So it was 1,954 years ago in ancient Corinth. Famine in Rome coupled with drought in Asia Minor, a breadbasket of the Empire, had driven up the prices of food staples for several years. The royals and others of means in Rome could afford to pay premium prices. Folks in other places, especially the Corinthians through whose city the Rome-bound grain was shipped, had to match those prices or just go without.
The fledgling church in Corinth gathered each Lord’s Day for agape feasts — pot-luck, covered-dish dinners incorporating the Lord’s Supper. But given the cash crunch, the poorer members of the church would work in fields, shipyards, or other commercial endeavors from sunrise to sunset — seven days a week — and on Sundays arrive late for the agape feasts. What did the others do? They went ahead and ate without them. “We can’t let this great food get cold.” Some drank themselves silly.
As Biblical scholar Gunther Bornkamm* wrote, a “shameless picture of social cleavage” resulted. Malnutrition, too. Some grew weak. Several got sick. A few died.
All the while, the well-to-do members, many of them super-spiritual mystics and enthusiasts, probably felt some pity, but they didn’t connect the dots; they saw no complicity in their own behavior, no blame to be taken for the others’ plight.
They continued worshipping God, exulting in the glorious gospel of Jesus Christ, and enjoying the presence of the Spirit — especially as embodied in the weekly Eucharist. The pagan temples from which they had converted had served ritual meals as a mechanism for communing with their respective deities; the agape feasts shifted that meaning to Jesus, capped off by the re-presentation of the his body and blood.
When he heard about the feasting of the privileged to the neglect of the poor, Paul burst into a rage. “I do not commend you,” he said, “because when you come together it is not for the better but for the worse.” In fact, he rejects the whole act. “When you come together, it is not really to eat the Lord’s Supper. For when the time comes to eat, each of you goes ahead with your own supper, and one goes hungry and another becomes drunk” (I Cor. 11: 17-21).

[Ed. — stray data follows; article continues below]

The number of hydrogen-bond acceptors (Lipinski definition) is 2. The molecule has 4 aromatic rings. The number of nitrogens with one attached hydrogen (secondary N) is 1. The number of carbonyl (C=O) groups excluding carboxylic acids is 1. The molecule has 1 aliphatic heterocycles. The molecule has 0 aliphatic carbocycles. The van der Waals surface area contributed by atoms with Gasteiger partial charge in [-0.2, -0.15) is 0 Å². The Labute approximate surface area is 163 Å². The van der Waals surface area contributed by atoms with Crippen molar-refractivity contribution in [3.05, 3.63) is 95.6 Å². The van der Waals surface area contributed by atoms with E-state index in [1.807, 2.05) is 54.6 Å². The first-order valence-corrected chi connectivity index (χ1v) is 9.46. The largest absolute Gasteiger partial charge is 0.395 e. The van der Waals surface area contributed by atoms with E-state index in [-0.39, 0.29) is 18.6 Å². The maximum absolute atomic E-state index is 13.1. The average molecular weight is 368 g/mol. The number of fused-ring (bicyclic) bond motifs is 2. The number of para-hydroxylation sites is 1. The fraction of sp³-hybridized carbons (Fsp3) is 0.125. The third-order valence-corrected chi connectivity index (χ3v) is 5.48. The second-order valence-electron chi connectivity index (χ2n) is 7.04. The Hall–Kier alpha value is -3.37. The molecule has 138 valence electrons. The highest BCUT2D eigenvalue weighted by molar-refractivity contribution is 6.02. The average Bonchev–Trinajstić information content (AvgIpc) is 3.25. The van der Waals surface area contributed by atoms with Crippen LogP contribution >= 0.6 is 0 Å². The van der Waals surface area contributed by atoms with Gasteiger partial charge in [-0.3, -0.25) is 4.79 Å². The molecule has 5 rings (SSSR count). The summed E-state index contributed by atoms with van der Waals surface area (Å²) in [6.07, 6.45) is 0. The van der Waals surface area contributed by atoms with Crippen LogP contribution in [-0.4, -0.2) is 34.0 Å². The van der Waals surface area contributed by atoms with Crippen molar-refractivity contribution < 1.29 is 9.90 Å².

He then recounts the original Last Supper, and with a pointed use of double entendre, says, “For all who eat and drink without discerning the body, eat and drink judgment upon themselves.” The body? Yes, both the body presented in the bread and the body presented in the gathered people. In their enjoyment of the bread-body they were oblivious to the people-body. “For this reason many of you are weak and ill, and some have died” (vv. 29, 30).
Believers through the ages have read those words, and have taken to heart the ensuing exhortation to “judge ourselves” so that “we would not be judged.” But do we get the point? The apostle clarifies the behavior that to be rectified: “when you come together to eat, wait for one another.” (vv. 31, 33)
Seems almost too obvious, doesn’t it? It isn’t that obvious. To wait for one another requires us to notice one another, and especially, to notice others’ absence.
In times of economic upheaval, some folks drop out. Too humiliated to keep saying, “No, I haven’t found a job yet,” or too proud to admit, “The unemployment checks have stopped,” or worse, “The cupboards are bare,” they fade away.
Is that happening now? Will it happen in this season of financial disruption? Hardly in our lifetimes has there been a better time for us believers to show that the gospel does not simply send us soaring on heights of mystical, enthusiastic experiences but, all the more, out into the streets and into the homes of friends who might otherwise slip from view.
In Paul’s letter to the Christians in Rome, prosperous Rome, he said that the whole creation is groaning in anticipation of seeing manifest the children of God. Perhaps here and now we might provide that manifestation. Perhaps we can begin by paying attention to those others around us.
*Early Christian Experience, H&R, 1969, p. 126